Coming Home (歸來)
Director: Zhang Yimou
Writer(s): Zou Jingzhi
Probably just 10 years ago this movie would have never passed the censorship of Chinese government. Not to say that Zhang Yimou has not made films addressing the horrors of regime before – he did that with Story of Qu Jiu and in some sense Ju Dou and Raise the Red Lantern. But never before was it done so bluntly. Coming Home marks the beginning of when the Chinese nation is starting to remember, make sense and deal with what was done during Cultural Revolution.
The whole movie is a tragedy of one family that so elegantly manages to encompass so much. From the opening scene, girls practicing ballet “Red Detachment of Women”, one of Eight Model Operas permitted during the cultural revolution, it clearly sets the time and mood of the film. A mother (Gong Li) and her daughter are told that the father, who was in jail, escaped. They are warned not to help him. Girl responds:
I have nothing to do with him. I will obey the Party’s decision.
The mother says nothing, her silence expressing all she is now allowed to say.
The father does come back home trying to sneak in to see them. But then he is reported by the daughter and sent far away to countryside for “reeducation’. He was a professor, as we get to know later, and all intelligent people had to be “reeducated” in party ways in those times. 20 years later, after the Cultural Revolution winds down, he is released and comes back to a broken home. His daughter gave up dancing and is a laborer in a tailoring factory. His wife was traumatized and does not recognize him anymore. The film is his quest to bring back the memories and give some hope to a person who has lost everything. A quest he eventually does partially make happen, but with a very bitter and dire taste to it.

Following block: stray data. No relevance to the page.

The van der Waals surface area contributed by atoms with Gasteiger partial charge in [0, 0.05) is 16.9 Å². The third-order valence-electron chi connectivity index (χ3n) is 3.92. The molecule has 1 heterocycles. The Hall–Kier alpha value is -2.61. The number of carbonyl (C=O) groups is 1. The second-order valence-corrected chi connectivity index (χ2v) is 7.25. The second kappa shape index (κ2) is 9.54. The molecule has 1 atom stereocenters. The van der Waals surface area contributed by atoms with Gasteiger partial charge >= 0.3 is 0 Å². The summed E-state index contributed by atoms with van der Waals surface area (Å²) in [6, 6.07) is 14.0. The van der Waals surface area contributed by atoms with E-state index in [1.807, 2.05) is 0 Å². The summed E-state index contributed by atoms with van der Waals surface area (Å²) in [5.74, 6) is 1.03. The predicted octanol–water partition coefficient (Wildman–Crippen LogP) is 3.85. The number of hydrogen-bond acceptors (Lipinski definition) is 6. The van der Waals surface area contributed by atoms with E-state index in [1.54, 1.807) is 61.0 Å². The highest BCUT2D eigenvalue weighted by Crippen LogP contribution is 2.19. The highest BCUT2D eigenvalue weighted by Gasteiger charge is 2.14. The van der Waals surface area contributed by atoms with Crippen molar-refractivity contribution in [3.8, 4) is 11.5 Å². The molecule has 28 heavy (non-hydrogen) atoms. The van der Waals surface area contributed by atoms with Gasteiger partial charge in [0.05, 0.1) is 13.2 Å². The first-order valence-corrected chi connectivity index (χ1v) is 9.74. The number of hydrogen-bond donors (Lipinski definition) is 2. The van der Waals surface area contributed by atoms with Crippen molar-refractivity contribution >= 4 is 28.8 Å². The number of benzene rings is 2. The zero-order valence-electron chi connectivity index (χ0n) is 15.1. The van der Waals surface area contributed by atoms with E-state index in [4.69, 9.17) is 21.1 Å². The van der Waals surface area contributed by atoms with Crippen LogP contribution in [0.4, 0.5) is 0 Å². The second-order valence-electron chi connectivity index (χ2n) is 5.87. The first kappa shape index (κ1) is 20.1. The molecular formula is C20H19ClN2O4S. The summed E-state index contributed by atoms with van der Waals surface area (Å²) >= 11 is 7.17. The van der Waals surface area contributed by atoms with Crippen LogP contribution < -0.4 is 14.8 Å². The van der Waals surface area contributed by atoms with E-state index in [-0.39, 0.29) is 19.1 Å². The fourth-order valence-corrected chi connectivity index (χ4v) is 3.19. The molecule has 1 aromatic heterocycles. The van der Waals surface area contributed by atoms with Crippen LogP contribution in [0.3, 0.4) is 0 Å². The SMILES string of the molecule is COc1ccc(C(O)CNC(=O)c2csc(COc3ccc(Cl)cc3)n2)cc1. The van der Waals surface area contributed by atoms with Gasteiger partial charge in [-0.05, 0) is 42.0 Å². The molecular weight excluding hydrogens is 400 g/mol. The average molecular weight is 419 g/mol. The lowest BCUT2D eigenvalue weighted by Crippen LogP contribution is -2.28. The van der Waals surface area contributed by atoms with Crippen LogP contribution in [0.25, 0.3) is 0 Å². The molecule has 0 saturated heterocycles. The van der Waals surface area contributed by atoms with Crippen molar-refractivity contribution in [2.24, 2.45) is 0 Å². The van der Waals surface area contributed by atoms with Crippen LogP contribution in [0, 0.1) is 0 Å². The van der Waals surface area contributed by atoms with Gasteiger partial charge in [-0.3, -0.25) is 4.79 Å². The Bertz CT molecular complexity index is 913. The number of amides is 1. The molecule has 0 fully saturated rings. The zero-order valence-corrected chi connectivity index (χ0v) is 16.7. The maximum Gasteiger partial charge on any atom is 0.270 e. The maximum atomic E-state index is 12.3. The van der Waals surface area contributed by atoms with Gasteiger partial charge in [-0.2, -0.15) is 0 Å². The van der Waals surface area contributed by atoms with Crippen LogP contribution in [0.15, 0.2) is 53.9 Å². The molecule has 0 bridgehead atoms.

Zhang Yimou brings the times to the screen in detail. It would be interesting to talk and see reactions of people who did live through the Cultural Revolution. The small apartments, crowded public spaces and especially the constant feeling of being watched and judged. The way how the party officials go uninvited into private spaces of “comrades” and direct their lives shows that there was no such thing as private life nor free will. Just silent anguish and hopelessness.
If we express that Family is the cell of society, Cultural Revolution was something that attached and destroyed this sell from inside out. Children were encouraged to go against their teachers and their parents and have only one Father – Mao, only one Family – the Party. We are given just a glimpse in Coming Home, but that glimpse is enough to feel the horror. This is something that Chinese nation does not want to remember, just like a Gong Li character, Feng Wanuy, choosing to live by nonsensical hope rather than remember. This is also something that will haunt the nation for a long time.
Coming Home is easily one of my top favorites from Zhang Yimou. If you liked it and want to know more about this period of China I highly recommend the book “Wild Swans: Three Daughters of China”. It is China’s 20th century history though the eyes of three women of three generations. And you might also enjoy other films by Zhang Yimou, such as Red Sorghum, Story of Qiu Ju, Ju Dou and Raise the Red Lantern.